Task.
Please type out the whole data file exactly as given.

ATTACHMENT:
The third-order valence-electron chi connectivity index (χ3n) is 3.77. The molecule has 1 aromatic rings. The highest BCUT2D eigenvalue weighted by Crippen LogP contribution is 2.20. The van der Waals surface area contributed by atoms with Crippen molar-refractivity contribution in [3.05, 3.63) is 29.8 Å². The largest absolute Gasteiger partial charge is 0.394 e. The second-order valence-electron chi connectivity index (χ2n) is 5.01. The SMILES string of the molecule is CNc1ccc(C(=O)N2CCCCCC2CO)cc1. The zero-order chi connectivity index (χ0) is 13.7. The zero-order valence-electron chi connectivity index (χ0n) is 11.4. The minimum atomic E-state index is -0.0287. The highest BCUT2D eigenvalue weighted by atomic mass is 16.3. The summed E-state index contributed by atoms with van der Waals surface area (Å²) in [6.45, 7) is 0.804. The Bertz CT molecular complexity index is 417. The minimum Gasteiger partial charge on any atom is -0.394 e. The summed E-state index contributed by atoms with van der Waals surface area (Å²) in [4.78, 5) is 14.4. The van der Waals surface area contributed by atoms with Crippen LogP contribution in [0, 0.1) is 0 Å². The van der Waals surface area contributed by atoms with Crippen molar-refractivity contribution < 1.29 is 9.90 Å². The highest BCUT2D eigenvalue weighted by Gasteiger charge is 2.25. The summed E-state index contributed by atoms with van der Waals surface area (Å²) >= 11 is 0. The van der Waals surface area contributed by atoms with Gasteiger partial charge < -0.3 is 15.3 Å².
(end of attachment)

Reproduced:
The third-order valence-electron chi connectivity index (χ3n) is 3.77. The molecule has 1 aromatic rings. The highest BCUT2D eigenvalue weighted by Crippen LogP contribution is 2.20. The van der Waals surface area contributed by atoms with Crippen molar-refractivity contribution in [3.05, 3.63) is 29.8 Å². The largest absolute Gasteiger partial charge is 0.394 e. The second-order valence-electron chi connectivity index (χ2n) is 5.01. The SMILES string of the molecule is CNc1ccc(C(=O)N2CCCCCC2CO)cc1. The zero-order chi connectivity index (χ0) is 13.7. The zero-order valence-electron chi connectivity index (χ0n) is 11.4. The minimum atomic E-state index is -0.0287. The highest BCUT2D eigenvalue weighted by atomic mass is 16.3. The summed E-state index contributed by atoms with van der Waals surface area (Å²) in [6.45, 7) is 0.804. The Bertz CT molecular complexity index is 417. The minimum Gasteiger partial charge on any atom is -0.394 e. The summed E-state index contributed by atoms with van der Waals surface area (Å²) in [4.78, 5) is 14.4. The van der Waals surface area contributed by atoms with Crippen LogP contribution in [0, 0.1) is 0 Å². The van der Waals surface area contributed by atoms with Crippen molar-refractivity contribution < 1.29 is 9.90 Å². The highest BCUT2D eigenvalue weighted by Gasteiger charge is 2.25. The summed E-state index contributed by atoms with van der Waals surface area (Å²) >= 11 is 0. The van der Waals surface area contributed by atoms with Gasteiger partial charge < -0.3 is 15.3 Å².